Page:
Monday, 3 November 2014

Vegetarian Shaami Kebab...a tryst with royalty!

I come from a city which is known for its culture, architectural heritage and sumptuous lip smacking Awadh cuisine. Oh yes! You named it right, i belong to Lucknow, fondly known as the ‘City of Nawabs’ or the ‘City of Tehzeeb’. 

It is no exaggeration to call the capital of Uttar Pradesh, one of the finest cities of  the country in terms of mannerisms and culture. The culture of Lucknow has a great feel and is an amalgamation of complete sophistication, warmth, manners (etiquette), courtesy and a fine taste in standard of living. Many cultural traits of the city have become the landmarks of ‘Tehzeeb’.
 

The heritage of Lucknow not only excels in culture but has shown a profound presence in dance, music, literature, Urdu poetry, drama and food. Lucknow's Awadh cuisine is world renowned and has a unique nawabi style attached to it. Some of the major highlights of the list being Kormas (gravies), Dum pukht Biryani and kebabs. Just looking at an elaborate layout of Lucknow cuisine will make your mouth water. The most famous of all dishes are the succulent Kebabs (pan fried meat balls) which Lucknow and its residents are proud of.

My today's post is a vegetarian version of the succulent and much celebrated Shaami Kebabs from Lucknawi Cuisine and is undoubtedly a show stopper in all the parties and get together at my place. The kebabs are rich in protein, flavorsome, loaded with spices and some of curd and melt in mouth delights, which makes this an apt introduction to all my readers to Swad-e-Awadh journey.

Ingredients:-

1 Cup Whole Bengal Gram (Kala chana)
4-5 cloves
2 Black cardamoms (seeds removed and crushed in mortar and pestle)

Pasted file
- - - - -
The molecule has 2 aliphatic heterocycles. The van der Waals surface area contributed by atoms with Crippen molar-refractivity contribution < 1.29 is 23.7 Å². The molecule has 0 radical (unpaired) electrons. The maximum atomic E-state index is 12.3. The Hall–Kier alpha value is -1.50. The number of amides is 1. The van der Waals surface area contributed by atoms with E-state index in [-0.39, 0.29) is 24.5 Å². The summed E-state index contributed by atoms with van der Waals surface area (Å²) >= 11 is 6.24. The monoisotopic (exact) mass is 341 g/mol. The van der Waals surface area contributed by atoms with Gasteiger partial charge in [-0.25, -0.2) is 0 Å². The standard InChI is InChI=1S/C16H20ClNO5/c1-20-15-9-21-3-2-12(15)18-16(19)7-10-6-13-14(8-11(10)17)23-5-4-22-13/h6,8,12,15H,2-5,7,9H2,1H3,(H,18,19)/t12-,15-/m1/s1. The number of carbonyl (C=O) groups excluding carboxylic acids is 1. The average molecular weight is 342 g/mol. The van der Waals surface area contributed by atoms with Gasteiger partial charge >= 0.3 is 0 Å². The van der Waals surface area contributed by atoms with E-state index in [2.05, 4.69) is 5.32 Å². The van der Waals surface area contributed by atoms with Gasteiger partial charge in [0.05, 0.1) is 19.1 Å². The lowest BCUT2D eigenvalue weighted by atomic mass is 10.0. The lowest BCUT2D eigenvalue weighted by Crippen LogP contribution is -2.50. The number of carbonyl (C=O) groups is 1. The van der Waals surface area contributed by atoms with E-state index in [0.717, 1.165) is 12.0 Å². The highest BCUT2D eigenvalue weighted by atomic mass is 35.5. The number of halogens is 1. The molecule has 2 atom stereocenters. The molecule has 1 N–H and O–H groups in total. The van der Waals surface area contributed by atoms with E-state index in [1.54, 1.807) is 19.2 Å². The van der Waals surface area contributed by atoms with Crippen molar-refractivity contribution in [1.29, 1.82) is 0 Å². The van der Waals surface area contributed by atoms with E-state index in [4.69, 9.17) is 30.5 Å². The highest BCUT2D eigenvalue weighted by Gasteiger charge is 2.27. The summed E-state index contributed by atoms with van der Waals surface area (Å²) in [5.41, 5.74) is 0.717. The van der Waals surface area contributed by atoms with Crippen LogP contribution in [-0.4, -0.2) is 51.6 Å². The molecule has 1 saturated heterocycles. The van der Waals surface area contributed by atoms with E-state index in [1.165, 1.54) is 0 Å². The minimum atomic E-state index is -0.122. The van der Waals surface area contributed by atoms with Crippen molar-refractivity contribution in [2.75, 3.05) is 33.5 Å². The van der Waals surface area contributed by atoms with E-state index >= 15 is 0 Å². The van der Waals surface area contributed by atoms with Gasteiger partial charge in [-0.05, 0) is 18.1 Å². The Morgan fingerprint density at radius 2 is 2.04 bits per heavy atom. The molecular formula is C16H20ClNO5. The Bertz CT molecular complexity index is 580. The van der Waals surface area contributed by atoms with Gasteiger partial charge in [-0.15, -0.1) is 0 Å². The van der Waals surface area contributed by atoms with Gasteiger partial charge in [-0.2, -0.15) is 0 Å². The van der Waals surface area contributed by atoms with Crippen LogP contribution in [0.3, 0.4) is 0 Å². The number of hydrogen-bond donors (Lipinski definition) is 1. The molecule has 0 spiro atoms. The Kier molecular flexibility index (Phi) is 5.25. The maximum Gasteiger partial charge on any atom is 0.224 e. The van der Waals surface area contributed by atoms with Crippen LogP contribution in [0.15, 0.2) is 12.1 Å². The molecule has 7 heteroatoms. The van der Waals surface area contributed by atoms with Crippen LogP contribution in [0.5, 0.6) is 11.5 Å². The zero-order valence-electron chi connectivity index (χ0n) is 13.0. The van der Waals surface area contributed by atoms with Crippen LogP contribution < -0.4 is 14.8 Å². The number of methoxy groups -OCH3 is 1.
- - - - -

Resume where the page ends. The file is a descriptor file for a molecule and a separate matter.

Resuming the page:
1 tbsp ginger garlic paste (roughly pounded in mortar and pestle)
1 inch cinnamon stick
3 tbsp curd (no hung curd needed here but then curd to be used must be stiff and should have no excess water. I used Mother Dairy curd)
1 tbsp of very finely chopped garlic 
1 tbsp of very finely chopped ginger
1/4 cup very finely chopped onions
2 tbsp of very finely chopped green chillies
2 tsp Garam Masala
Salt
Ghee for shallow frying on tava/griddle (You could use oil instead as well)

Steps to follow:-

1. Soak whole bengal gram overnight along with cloves, cinnamon stick and black cardamom crushed seeds
2. Next day, add the ginger garlic paste, garam masala, salt and pressure cook them with minimum water just to ensure that the lentils get boiled well but there is not too much water after pressure cooking.
3. Turn off the gas stove after 3-4 whistles. Let the pressure release on its own.

NOTE: Once you open the pressure cooker lid ensure that there is not much water. Boil in open till some water evaporates. Too much water will make the kebab dough watery.

4. Once the lentils are done, blitz them in a blender in batches along with the curd.

NOTE: Do not make its paste. Keep it a bit grainy as it will gives a good texture to the kebabs.

5. Transfer the lentil-curd mixture to vessel.

NOTE: If at this stage, you see the mixture to be runny, then heat a pan, simmer the gas and saute the mixture by constantly stirring it so that the additional water gets removed.

6. Add finely chopped onions, garlic, ginger and green chillies and some garam masala if needed still.
7. Mix all the ingredients well.
8. Now heat a pan and melt some ghee and swirl the pan so that the ghee spread across the pan.
9. Spoon out a mixture and place it on the tava/griddle.

NOTE: Do not overcrowd the griddle. You could put 4 at a time if using a bigger griddle else two at time. This will ease out the process of flipping the kebabs on the tava.

10. While the kebabs are getting cooked, keep the flame low-medium. Fluctuating in between the two as needed.
11. Add half teaspoon of melted ghee on the kebabs and flip them. Now let another side roast for sometime.
12. Once both the sides are done and well browned, transfer them to a platter and serve with mint chutney and sliced onions.